Following the cabinet meeting a smiling Straujuma was presented with flowers by her former charges and spoke to media saying that while the pressure had at times been intense she had in general enjoyed the experience of heading the executive.
"I wouldn't exactly say I was pleased it's all over, but certainly the responsibility of being premier is very great. Now I can sit on the sidelines and read what you all write!" she joked.
"The highest point was probably the successful European Union Presidency," Straujuma told reporters. "I was really proud of my colleagues and proud to be part of it."
Straujuma said she looked forward to resuming her seat in Saeima and possibly adding her expertise to some Saeima committees.
Among her last acts as premier was overseeing the latest plans to celebrate Latvia's founding centenary in 2018 - the success or failure of which could even determine the fate of her successor.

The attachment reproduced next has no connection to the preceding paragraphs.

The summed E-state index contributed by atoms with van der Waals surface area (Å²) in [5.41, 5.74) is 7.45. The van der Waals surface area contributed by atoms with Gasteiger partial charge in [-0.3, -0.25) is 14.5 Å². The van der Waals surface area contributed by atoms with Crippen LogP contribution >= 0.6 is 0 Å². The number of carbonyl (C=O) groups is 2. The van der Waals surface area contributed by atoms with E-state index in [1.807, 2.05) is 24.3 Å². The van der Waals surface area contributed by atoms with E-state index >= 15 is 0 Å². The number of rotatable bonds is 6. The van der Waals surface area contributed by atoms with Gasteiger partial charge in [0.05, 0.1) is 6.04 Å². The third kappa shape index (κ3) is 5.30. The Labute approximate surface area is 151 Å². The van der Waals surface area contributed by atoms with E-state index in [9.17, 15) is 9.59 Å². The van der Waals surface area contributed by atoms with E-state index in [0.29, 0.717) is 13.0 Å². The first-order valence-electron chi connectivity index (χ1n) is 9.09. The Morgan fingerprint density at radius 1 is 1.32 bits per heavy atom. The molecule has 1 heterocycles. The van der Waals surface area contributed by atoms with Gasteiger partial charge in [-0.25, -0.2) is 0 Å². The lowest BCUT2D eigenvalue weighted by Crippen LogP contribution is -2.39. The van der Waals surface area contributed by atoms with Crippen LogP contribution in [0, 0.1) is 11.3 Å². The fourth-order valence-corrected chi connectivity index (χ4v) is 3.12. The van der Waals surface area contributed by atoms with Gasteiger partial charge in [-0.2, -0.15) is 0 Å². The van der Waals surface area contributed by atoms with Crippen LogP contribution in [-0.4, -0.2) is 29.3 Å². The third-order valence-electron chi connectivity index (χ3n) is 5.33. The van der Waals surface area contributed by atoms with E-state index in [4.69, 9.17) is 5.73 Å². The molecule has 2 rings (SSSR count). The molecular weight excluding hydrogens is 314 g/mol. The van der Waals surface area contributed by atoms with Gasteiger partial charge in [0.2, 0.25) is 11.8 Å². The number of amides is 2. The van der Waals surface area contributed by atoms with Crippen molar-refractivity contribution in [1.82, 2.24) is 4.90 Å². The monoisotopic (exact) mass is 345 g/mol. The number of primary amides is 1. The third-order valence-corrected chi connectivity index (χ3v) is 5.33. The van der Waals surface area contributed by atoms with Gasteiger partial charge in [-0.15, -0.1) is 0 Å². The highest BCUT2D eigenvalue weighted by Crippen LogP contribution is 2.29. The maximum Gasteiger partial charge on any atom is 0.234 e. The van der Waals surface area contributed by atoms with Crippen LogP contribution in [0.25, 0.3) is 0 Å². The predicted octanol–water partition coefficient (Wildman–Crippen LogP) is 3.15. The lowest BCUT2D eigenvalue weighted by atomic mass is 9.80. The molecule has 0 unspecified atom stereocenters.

The centenary should focus on "allowing the Latvian people to improve their lives, lives free from obstacles, allowing them to develop their talents, set up a business. Each person should have the opportunity to contribute to the common good, to the strengthening of our country," she said.
In another decision that is sure to have lasting consequences, the government approved laws allowing companies to buy gas from overseas suppliers.
On Thursday, Maris Kucinskis is expected to become Latvia's 13th Prime Minister since the restoration of independence in 1991 when Saeima votes to approve his three party coalition - the same three parties as in Straujuma's outgoing coalition.